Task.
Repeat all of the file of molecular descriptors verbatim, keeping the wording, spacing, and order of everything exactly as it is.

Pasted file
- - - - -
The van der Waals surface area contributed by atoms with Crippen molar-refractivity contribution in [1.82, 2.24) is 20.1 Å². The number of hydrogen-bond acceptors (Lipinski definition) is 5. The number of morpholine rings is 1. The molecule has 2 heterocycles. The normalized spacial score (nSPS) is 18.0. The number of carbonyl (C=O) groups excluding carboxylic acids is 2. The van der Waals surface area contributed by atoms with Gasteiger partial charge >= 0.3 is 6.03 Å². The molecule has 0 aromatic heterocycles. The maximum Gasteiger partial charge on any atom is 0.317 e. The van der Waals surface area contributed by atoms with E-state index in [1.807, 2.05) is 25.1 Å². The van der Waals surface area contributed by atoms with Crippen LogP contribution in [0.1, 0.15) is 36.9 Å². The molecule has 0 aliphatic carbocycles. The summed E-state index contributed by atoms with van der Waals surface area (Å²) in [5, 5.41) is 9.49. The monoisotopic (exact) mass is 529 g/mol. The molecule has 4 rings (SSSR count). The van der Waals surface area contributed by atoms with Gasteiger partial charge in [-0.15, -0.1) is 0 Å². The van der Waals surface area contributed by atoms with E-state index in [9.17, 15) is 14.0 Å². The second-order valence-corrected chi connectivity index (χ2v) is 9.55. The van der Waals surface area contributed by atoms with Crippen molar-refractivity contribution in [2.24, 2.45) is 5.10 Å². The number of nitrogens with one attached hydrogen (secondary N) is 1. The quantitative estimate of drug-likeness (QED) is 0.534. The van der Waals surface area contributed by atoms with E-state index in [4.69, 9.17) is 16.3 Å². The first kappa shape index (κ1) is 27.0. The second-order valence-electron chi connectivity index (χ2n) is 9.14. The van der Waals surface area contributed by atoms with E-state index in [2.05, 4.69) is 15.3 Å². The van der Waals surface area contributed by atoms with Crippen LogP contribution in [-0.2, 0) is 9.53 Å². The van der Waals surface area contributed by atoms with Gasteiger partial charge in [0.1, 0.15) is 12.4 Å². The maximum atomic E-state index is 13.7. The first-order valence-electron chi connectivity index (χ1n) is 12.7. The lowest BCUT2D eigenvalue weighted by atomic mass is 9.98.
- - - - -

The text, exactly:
The van der Waals surface area contributed by atoms with Crippen molar-refractivity contribution in [1.82, 2.24) is 20.1 Å². The number of hydrogen-bond acceptors (Lipinski definition) is 5. The number of morpholine rings is 1. The molecule has 2 heterocycles. The normalized spacial score (nSPS) is 18.0. The number of carbonyl (C=O) groups excluding carboxylic acids is 2. The van der Waals surface area contributed by atoms with Gasteiger partial charge >= 0.3 is 6.03 Å². The molecule has 0 aromatic heterocycles. The maximum Gasteiger partial charge on any atom is 0.317 e. The van der Waals surface area contributed by atoms with E-state index in [1.807, 2.05) is 25.1 Å². The van der Waals surface area contributed by atoms with Crippen LogP contribution in [0.1, 0.15) is 36.9 Å². The molecule has 0 aliphatic carbocycles. The summed E-state index contributed by atoms with van der Waals surface area (Å²) in [5, 5.41) is 9.49. The monoisotopic (exact) mass is 529 g/mol. The molecule has 4 rings (SSSR count). The van der Waals surface area contributed by atoms with Gasteiger partial charge in [-0.15, -0.1) is 0 Å². The van der Waals surface area contributed by atoms with E-state index in [9.17, 15) is 14.0 Å². The second-order valence-corrected chi connectivity index (χ2v) is 9.55. The van der Waals surface area contributed by atoms with Crippen molar-refractivity contribution in [2.24, 2.45) is 5.10 Å². The number of nitrogens with one attached hydrogen (secondary N) is 1. The quantitative estimate of drug-likeness (QED) is 0.534. The van der Waals surface area contributed by atoms with E-state index in [4.69, 9.17) is 16.3 Å². The first kappa shape index (κ1) is 27.0. The second-order valence-electron chi connectivity index (χ2n) is 9.14. The van der Waals surface area contributed by atoms with E-state index in [2.05, 4.69) is 15.3 Å². The van der Waals surface area contributed by atoms with Crippen LogP contribution in [-0.2, 0) is 9.53 Å². The van der Waals surface area contributed by atoms with Gasteiger partial charge in [0.1, 0.15) is 12.4 Å². The maximum atomic E-state index is 13.7. The first-order valence-electron chi connectivity index (χ1n) is 12.7. The lowest BCUT2D eigenvalue weighted by atomic mass is 9.98.